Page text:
Apprentice lawyer Robin Weathers turns a civil suit into a headline grabbing charade. He must re-examine his scruples after his shenanigans win him a promotion in his firm, and he must now ...
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Apprentice lawyer Robin Weathers turns a civil suit into a headline grabbing charade. He must re-examine his scruples after his shenanigans win him a promotion in his firm, and he must now defend a college professor who is apparently guilty of murder.Written by
Scott Minkin <email@example.com>
The courtroom set up is wrong. Benoit, Weathers, and the defense team sit near the jury box. In any criminal trial in Massachusetts the prosecution is seated near the jury, the defense on the opposite side. See more »
[adressing two lawyers in court]
What are you two, a comedy team?
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Mmm, I liked it quite a bit. Bob Clark writes/directs this comedy courtroom drama with many screwball antics but also well managed serious elements. Having it sit in both camps could've been disastrous, but while it isn't always 100% in convening them together. I found it hard not be gripped, and trying to wipe the grin of my face. However it's a glowingly clever little concept (falling in two parts), which is brought across by Judd Nelson's bouncy performance. He plays Robin Weathers a young, brash Boston lawyer that goes about things in a very unconventional manner, but these questionable methods gets the results. Embarrassment for his firm, but everyone else loves it. So after his first big win, he joins the firm's partnership and then finds himself dumped with a murder case which he has no hope of winning. This was purposely done, so his partners could get rid of him.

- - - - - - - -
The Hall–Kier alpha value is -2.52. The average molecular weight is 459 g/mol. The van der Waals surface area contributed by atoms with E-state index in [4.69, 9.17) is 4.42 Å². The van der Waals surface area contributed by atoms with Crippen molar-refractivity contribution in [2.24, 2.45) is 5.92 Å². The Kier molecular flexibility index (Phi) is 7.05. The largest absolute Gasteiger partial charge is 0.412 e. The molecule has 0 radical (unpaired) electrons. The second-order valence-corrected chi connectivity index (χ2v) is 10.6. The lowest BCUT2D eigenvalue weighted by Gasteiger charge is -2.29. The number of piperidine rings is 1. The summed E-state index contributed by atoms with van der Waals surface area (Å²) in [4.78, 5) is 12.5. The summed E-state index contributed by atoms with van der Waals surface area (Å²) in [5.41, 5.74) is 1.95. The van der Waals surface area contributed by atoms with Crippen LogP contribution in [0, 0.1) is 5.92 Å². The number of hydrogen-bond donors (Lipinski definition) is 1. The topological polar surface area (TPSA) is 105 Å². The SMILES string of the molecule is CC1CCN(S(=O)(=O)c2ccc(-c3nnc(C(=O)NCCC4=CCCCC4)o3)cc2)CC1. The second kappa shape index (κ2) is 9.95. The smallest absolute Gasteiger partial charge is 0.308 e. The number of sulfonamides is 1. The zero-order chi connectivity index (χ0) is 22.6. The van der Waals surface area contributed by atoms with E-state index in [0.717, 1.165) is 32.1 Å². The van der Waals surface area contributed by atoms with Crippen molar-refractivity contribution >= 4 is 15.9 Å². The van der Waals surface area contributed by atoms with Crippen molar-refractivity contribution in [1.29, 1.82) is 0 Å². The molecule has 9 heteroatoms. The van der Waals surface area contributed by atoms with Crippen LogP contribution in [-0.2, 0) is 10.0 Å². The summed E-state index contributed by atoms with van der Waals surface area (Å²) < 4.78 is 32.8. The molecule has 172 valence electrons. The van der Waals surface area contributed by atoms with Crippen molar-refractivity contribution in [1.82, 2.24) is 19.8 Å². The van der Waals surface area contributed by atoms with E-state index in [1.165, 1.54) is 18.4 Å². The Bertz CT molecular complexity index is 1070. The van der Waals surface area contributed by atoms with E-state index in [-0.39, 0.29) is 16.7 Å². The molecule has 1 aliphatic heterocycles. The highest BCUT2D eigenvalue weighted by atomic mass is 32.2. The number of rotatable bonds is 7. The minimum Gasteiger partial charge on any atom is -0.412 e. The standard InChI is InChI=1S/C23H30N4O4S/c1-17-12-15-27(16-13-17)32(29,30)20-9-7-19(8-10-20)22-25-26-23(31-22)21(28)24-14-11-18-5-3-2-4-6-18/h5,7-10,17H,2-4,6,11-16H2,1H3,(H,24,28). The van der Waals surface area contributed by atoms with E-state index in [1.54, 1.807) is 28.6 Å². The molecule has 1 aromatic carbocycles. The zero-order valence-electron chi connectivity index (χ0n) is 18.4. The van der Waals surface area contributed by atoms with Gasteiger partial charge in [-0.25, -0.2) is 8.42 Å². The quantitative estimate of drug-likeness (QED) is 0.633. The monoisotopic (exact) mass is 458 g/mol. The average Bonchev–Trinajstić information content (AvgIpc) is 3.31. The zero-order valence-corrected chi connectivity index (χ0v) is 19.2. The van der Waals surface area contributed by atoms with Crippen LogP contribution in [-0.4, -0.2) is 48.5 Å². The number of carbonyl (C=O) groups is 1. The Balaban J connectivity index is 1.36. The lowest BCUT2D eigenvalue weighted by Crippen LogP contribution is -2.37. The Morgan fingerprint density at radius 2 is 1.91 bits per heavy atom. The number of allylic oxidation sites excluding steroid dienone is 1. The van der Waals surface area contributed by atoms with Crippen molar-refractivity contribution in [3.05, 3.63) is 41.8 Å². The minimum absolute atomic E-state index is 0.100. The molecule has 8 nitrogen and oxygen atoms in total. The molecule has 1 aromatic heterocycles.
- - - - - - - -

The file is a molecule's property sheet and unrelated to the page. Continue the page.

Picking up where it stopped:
The smart-lipped script is very agreeable with the smooth flowing pace and playful score adding to the amusing diversions. The comical interplay is quite heavy with ballistic energy in the early stages as the courtroom is a show-stopping circus of noisy gags (which has great snappy performance from Ray Walston as the judge of the courtroom), but when it gets to the main case that's when those dramatic aspects mingle in (like its stinging if transparent climax), but never leaving the theatrically colorful zinger and humour behind. Clark makes it work, as it's never over-cooked and has a purpose to steering the action and situations. John Hurt is amazing as the intensely cocky defendant that Nelson's character must try to acquit. There's fine support from the likes of Darren McGavin, Dan Monahan, David Alan Grier, Nancy Marchand and undoubtedly lovable Elizabeth Perkins (whose beautiful smile simply lights up a room).
A novel crowd-pleaser that's always thinking on its feet.
7 of 8 people found this review helpful.
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